Way back in the 1960s Tatsuo Yoshida created a manga that centered on the adventures of a young race car driver. In 1967 that series was turned into an animated television series that has seen many replays over the decades, including here in the US. That series was called Speed Racer.
The cult standing it has achieved over the years in combination with the regular televised revivals (including runs on both MTV and Cartoon Network) made a live action cinematic adaptation an inevitability. The project has come and gone a few times over the years, with Alfonso Cuaron set to direct Johnny Depp in the title role at one point. Obviously, that incarnation never came to fruition, and I am not sure it would have been an improvement over what we ultimately received.
Well, I guess the cat is out of the bag. It's true, I like, really like, Speed Racer. It is not a deep film; it will not change your life nor will it give you any deep insight into character motivations. What Speed Racer does provide is a blast of candy-colored, childlike fun. Pure and simple, this is like a candy store exploded onto the screen. It is filled from side to side and top to bottom with bright primary colors, nothing subtle about it.
I cannot claim any truly functional knowledge of Speed Racer. I have always been aware of the show, the character, and some surrounding info about characters, but I do not believe I have ever seen a complete episode. That said, I will not be able to say just how true the film is to the source material.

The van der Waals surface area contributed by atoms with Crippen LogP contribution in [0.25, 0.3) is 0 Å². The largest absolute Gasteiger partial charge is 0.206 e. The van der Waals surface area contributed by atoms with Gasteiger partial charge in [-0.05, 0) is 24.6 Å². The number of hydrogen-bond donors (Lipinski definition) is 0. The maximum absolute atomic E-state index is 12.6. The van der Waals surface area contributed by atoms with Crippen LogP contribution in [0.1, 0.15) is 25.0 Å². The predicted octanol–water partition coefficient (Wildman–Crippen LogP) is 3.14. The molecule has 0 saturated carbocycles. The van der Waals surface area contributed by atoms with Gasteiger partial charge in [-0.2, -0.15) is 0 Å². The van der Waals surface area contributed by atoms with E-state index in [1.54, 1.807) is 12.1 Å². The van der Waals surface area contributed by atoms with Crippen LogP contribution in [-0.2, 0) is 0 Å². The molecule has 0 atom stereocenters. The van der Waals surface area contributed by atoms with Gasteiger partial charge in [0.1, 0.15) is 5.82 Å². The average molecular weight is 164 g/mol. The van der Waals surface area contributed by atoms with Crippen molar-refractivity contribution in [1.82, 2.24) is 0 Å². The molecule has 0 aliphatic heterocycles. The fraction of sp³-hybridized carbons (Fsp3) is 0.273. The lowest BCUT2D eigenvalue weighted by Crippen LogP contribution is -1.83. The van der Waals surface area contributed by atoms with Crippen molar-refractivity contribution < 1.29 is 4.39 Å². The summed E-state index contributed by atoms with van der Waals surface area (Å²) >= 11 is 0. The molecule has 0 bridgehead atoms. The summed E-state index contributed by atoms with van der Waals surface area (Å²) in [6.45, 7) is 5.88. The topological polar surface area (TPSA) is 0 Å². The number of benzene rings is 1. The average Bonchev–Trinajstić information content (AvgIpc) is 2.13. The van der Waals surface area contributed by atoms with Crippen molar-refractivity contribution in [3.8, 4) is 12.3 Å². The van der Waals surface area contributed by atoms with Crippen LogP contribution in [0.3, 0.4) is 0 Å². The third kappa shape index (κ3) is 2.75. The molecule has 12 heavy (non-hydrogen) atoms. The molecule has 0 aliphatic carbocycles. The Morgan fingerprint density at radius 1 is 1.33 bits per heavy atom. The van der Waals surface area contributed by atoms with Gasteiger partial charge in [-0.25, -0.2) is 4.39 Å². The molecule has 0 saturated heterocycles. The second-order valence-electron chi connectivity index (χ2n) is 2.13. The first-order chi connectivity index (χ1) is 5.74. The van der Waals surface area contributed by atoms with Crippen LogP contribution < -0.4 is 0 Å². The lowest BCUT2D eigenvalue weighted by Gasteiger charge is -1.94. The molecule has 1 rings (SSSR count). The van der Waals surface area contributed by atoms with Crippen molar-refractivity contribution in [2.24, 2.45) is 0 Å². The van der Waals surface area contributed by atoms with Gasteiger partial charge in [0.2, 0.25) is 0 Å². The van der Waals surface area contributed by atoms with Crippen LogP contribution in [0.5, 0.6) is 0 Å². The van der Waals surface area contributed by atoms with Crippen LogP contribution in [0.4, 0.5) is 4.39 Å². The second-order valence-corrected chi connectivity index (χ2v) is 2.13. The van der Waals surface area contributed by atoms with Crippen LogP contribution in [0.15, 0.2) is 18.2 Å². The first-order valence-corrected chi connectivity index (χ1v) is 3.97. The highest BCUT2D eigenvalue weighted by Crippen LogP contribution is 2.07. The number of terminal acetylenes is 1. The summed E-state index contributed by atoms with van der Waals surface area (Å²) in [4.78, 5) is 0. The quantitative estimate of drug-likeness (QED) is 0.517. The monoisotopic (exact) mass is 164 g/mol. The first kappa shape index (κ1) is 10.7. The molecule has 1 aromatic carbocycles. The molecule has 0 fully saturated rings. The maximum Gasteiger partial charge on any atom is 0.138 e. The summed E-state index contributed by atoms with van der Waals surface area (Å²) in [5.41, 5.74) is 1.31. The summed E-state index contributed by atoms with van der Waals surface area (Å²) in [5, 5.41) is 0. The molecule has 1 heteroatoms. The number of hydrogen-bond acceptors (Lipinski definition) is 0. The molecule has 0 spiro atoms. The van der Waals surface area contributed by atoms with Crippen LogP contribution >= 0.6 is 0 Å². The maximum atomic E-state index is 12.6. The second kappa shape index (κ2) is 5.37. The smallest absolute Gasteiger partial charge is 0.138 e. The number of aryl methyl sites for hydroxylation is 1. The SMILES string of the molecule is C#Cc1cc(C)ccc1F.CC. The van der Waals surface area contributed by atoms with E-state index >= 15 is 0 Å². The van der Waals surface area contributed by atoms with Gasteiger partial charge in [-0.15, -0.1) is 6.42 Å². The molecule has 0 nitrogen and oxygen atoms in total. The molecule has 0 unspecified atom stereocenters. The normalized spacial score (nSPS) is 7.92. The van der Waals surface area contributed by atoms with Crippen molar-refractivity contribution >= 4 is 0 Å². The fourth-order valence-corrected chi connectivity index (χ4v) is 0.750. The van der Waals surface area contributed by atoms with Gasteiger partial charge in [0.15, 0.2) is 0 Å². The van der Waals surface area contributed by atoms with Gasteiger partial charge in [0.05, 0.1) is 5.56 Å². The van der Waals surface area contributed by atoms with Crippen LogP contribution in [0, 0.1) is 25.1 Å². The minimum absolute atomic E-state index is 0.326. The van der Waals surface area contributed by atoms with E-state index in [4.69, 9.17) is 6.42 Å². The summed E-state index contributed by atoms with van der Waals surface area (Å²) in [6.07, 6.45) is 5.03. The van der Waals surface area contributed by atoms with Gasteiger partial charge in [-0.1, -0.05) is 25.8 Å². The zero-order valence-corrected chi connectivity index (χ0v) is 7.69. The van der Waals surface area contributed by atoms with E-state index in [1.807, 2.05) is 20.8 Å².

The story of Speed Racer is all surface; there is very little subtext to it aside from the obviousness of the evils of big business and the importance of family. It is more the coming of age story of a young race car driver as he struggles to find his way in the world. His obvious skill at the wheel of a race car make him a popular target for the big racing sponsors, whom are seen as the enemy as they rob independence from the little guy.
Speed Racer (Emile Hirsch) is the central character. He is a young race car driver who has never gotten over the death of his older brother, providing immediate pathos. Following a meeting with Mr. Royalton (Roger Allam), the head of a large corporation and potential sponsor, Speed's eyes are opened to corruption within the system. This experience leads Speed to want to make a difference the only way he knows how — by racing. Speed enters a dangerous cross-country race and he is off on his crusade to make a difference.